When intelligent dogs, like the Great Dane, aren’t getting enough physical or mental stimulation, they will bark simply because they are bored.

While Great Danes aren’t overly energetic dogs, they still need to get the right amount of exercise and playtime. Aim for a minimum of 30 to 60 minutes of exercise daily.

Separation Anxiety

Not all Great Danes experience separation anxiety, but many individual dogs are likely to. Most dogs form powerful bonds with their owners.

When a dog is left alone most of the day, they may bark, but they may also engage in destructive behavior, like breaking your stuff and chewing things up.


When dogs are feeling nervous or confused, perhaps because they are in a new place or have been injured, they might start barking. This kind of barking is how they express their anxiety and fear due to being distressed.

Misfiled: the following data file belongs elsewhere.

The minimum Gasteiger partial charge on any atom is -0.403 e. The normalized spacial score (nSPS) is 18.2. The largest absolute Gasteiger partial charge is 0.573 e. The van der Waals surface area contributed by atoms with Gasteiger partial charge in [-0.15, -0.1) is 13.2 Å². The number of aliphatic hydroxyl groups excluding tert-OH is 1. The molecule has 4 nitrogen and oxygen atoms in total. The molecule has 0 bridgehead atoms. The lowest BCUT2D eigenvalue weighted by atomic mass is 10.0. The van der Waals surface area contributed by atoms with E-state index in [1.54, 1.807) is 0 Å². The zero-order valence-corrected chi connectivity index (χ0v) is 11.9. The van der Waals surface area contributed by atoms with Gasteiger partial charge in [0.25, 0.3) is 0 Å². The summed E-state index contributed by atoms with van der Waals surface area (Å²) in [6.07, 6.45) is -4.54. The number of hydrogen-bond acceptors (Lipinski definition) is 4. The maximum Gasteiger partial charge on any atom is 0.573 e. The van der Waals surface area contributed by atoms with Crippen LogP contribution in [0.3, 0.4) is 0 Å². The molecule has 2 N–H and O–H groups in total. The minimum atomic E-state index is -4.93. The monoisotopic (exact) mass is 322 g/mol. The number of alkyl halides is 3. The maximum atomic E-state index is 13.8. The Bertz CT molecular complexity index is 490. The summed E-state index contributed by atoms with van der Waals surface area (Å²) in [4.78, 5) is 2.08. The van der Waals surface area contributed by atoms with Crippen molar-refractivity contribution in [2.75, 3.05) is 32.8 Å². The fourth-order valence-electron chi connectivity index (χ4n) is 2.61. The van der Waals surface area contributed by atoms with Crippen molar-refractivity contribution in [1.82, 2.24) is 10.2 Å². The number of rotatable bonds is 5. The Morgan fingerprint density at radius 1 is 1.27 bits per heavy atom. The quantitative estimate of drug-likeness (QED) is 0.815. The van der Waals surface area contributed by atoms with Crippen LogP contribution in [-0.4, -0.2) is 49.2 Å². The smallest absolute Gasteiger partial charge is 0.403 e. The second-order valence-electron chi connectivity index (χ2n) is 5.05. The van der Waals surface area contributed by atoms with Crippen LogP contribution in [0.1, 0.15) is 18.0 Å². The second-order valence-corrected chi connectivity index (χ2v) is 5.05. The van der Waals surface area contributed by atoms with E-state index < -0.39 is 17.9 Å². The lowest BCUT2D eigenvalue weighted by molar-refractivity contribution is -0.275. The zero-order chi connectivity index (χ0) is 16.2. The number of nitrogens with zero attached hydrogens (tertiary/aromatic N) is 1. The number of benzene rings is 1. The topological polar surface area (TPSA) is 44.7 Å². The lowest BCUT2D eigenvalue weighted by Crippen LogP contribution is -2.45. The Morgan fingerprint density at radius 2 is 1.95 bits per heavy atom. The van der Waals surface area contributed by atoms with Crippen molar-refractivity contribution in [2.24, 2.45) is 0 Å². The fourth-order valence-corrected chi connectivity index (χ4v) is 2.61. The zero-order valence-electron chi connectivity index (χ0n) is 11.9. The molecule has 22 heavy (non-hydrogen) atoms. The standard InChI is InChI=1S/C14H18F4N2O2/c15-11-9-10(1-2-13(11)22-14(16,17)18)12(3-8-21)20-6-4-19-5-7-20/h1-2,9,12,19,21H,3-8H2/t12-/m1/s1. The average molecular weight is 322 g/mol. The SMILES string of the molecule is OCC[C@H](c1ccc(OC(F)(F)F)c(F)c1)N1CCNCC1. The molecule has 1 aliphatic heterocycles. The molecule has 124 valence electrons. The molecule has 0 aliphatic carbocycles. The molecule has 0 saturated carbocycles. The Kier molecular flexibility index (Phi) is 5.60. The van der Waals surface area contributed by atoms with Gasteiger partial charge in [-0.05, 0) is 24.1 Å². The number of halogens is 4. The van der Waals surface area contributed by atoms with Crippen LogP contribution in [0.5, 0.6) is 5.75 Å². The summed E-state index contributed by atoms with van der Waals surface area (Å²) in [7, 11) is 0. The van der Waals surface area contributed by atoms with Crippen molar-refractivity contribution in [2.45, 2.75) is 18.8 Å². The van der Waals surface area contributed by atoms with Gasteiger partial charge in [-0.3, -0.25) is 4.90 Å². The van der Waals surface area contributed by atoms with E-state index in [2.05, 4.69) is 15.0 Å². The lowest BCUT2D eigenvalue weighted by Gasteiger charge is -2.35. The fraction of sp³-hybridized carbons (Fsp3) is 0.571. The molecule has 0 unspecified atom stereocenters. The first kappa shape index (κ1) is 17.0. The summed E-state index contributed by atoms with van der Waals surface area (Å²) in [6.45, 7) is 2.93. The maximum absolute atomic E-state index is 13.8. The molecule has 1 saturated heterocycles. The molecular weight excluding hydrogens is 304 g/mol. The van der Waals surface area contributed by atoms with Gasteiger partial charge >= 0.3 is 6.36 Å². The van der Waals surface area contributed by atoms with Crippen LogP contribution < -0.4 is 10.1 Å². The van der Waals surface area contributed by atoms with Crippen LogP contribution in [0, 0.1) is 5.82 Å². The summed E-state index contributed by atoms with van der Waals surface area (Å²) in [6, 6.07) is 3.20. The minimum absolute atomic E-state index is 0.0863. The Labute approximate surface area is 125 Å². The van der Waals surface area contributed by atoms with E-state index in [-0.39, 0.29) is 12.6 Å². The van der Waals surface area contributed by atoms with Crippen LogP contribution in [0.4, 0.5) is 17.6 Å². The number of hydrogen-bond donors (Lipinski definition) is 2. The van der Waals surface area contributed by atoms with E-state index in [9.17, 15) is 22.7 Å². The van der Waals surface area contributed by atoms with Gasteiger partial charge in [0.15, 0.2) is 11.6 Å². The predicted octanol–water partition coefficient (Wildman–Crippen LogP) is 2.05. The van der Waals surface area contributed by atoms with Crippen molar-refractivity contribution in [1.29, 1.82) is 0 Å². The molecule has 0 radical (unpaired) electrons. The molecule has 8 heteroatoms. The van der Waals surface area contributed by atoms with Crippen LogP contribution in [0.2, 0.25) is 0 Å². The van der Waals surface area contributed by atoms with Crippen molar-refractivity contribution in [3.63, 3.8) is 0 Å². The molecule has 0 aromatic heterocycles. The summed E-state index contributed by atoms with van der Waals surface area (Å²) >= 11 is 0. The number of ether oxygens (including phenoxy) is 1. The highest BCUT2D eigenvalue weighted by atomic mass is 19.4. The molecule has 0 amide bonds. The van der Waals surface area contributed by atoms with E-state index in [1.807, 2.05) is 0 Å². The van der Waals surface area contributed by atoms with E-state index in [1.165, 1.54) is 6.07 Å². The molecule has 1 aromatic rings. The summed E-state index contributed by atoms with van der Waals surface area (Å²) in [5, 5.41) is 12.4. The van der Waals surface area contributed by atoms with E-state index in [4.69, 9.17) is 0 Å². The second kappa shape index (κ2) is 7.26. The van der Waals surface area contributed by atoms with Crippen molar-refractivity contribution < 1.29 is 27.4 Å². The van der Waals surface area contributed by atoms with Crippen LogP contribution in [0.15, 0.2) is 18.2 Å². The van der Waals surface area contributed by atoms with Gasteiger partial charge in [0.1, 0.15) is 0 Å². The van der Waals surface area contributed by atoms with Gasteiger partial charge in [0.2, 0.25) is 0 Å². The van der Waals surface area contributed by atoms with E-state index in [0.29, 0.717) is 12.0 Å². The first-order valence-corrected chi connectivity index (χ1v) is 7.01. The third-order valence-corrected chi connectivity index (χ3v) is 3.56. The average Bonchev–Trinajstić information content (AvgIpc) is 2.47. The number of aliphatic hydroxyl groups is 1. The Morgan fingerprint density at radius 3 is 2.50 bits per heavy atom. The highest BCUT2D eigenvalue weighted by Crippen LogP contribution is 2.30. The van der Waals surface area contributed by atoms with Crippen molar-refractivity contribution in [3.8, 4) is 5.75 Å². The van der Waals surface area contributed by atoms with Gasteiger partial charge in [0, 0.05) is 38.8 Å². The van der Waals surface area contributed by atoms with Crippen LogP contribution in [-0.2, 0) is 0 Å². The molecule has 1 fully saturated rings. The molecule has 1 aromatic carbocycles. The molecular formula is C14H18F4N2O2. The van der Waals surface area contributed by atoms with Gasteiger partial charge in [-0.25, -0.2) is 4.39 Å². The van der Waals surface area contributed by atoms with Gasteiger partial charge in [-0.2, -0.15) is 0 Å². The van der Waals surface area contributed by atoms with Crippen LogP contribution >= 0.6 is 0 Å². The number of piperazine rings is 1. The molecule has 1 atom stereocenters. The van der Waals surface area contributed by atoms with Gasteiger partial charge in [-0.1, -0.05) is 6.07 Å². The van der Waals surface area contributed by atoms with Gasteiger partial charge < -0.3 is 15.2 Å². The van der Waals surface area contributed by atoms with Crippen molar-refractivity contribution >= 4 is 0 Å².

Barking at anyone who dares enter a dog’s territory is a common reason for barking. It is both an alarm to alert their owners and a threat to any intruders. Typically, though, these intruders are people just walking down the sidewalk or anyone who knocks on your door.

black great dane dog lying outdoor
Image Credit: Dulova Olga, Shutterstock

Looking for Attention

When dogs want your attention, barking is a surefire way to gain it! Barking can be their way of letting you know that they want to go outside, that it’s playtime, or that it’s time for dinner.

In addition to seeking your attention, they can also bark in the heat of the moment. Like when you start to throw the ball or frisbee, they will sometimes bark from pure excitement. Waiting impatiently while you’re about to throw the ball can undoubtedly lead to more barking.

Barking With Other Dogs

Just like yawns are catching, so is barking. When one dog starts barking in your neighborhood, many other dogs will join in. They could be reacting to the same thing, or perhaps they’re talking to each other.

Many dogs will also start barking when they greet each other. It’s typically joyful barking in these moments.

Poorly Socialized